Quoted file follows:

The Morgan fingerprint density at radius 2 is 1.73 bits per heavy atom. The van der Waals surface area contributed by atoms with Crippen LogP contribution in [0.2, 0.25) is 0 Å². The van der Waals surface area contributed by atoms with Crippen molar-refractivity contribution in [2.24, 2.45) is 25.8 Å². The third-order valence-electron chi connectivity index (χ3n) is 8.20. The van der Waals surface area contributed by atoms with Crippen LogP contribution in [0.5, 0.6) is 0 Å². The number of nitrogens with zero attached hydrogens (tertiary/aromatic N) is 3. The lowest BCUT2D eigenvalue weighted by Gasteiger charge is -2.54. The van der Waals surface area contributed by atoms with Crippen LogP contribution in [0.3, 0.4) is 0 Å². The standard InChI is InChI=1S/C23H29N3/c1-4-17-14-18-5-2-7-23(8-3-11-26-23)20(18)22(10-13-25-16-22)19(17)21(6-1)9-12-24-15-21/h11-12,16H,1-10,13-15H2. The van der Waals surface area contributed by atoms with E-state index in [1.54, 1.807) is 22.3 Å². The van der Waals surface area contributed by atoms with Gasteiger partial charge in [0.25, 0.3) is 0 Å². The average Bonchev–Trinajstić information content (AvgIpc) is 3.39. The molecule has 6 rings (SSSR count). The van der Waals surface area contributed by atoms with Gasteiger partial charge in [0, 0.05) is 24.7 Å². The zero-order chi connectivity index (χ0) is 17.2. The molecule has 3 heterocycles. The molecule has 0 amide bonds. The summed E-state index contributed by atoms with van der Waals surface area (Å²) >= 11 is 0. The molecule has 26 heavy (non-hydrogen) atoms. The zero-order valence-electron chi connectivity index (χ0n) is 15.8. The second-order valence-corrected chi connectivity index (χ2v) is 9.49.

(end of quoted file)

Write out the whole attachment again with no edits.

The Morgan fingerprint density at radius 2 is 1.73 bits per heavy atom. The van der Waals surface area contributed by atoms with Crippen LogP contribution in [0.2, 0.25) is 0 Å². The van der Waals surface area contributed by atoms with Crippen molar-refractivity contribution in [2.24, 2.45) is 25.8 Å². The third-order valence-electron chi connectivity index (χ3n) is 8.20. The van der Waals surface area contributed by atoms with Crippen LogP contribution in [0.5, 0.6) is 0 Å². The number of nitrogens with zero attached hydrogens (tertiary/aromatic N) is 3. The lowest BCUT2D eigenvalue weighted by Gasteiger charge is -2.54. The van der Waals surface area contributed by atoms with Crippen LogP contribution in [0.3, 0.4) is 0 Å². The standard InChI is InChI=1S/C23H29N3/c1-4-17-14-18-5-2-7-23(8-3-11-26-23)20(18)22(10-13-25-16-22)19(17)21(6-1)9-12-24-15-21/h11-12,16H,1-10,13-15H2. The van der Waals surface area contributed by atoms with E-state index in [1.54, 1.807) is 22.3 Å². The van der Waals surface area contributed by atoms with Gasteiger partial charge in [0.25, 0.3) is 0 Å². The average Bonchev–Trinajstić information content (AvgIpc) is 3.39. The molecule has 6 rings (SSSR count). The van der Waals surface area contributed by atoms with Gasteiger partial charge in [0, 0.05) is 24.7 Å². The zero-order chi connectivity index (χ0) is 17.2. The molecule has 3 heterocycles. The molecule has 0 amide bonds. The summed E-state index contributed by atoms with van der Waals surface area (Å²) >= 11 is 0. The molecule has 26 heavy (non-hydrogen) atoms. The zero-order valence-electron chi connectivity index (χ0n) is 15.8. The second-order valence-corrected chi connectivity index (χ2v) is 9.49.